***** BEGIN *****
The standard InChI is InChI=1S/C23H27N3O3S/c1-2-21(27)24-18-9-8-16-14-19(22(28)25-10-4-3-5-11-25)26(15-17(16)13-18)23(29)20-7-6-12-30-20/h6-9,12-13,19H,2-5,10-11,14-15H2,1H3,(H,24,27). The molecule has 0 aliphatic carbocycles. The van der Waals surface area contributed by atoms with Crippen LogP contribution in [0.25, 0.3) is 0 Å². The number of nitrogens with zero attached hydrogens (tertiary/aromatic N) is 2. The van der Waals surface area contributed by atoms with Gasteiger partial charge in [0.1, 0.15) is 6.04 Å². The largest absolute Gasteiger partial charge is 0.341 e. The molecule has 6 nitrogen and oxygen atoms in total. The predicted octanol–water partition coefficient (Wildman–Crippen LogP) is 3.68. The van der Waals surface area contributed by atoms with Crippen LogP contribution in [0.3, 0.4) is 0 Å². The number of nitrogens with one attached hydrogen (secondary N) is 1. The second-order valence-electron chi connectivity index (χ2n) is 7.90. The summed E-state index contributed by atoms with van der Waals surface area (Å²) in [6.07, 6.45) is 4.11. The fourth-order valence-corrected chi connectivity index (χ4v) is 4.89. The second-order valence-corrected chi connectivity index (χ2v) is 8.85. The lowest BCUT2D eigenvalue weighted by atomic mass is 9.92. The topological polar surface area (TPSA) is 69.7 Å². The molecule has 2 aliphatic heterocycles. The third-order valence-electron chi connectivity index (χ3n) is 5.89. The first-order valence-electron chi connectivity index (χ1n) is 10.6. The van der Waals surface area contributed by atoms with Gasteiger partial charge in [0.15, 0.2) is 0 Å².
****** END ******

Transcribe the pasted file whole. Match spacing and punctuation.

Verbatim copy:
The standard InChI is InChI=1S/C23H27N3O3S/c1-2-21(27)24-18-9-8-16-14-19(22(28)25-10-4-3-5-11-25)26(15-17(16)13-18)23(29)20-7-6-12-30-20/h6-9,12-13,19H,2-5,10-11,14-15H2,1H3,(H,24,27). The molecule has 0 aliphatic carbocycles. The van der Waals surface area contributed by atoms with Crippen LogP contribution in [0.25, 0.3) is 0 Å². The number of nitrogens with zero attached hydrogens (tertiary/aromatic N) is 2. The van der Waals surface area contributed by atoms with Gasteiger partial charge in [0.1, 0.15) is 6.04 Å². The largest absolute Gasteiger partial charge is 0.341 e. The molecule has 6 nitrogen and oxygen atoms in total. The predicted octanol–water partition coefficient (Wildman–Crippen LogP) is 3.68. The van der Waals surface area contributed by atoms with Crippen LogP contribution in [0.3, 0.4) is 0 Å². The number of nitrogens with one attached hydrogen (secondary N) is 1. The second-order valence-electron chi connectivity index (χ2n) is 7.90. The summed E-state index contributed by atoms with van der Waals surface area (Å²) in [6.07, 6.45) is 4.11. The fourth-order valence-corrected chi connectivity index (χ4v) is 4.89. The second-order valence-corrected chi connectivity index (χ2v) is 8.85. The lowest BCUT2D eigenvalue weighted by atomic mass is 9.92. The topological polar surface area (TPSA) is 69.7 Å². The molecule has 2 aliphatic heterocycles. The third-order valence-electron chi connectivity index (χ3n) is 5.89. The first-order valence-electron chi connectivity index (χ1n) is 10.6. The van der Waals surface area contributed by atoms with Gasteiger partial charge in [0.15, 0.2) is 0 Å².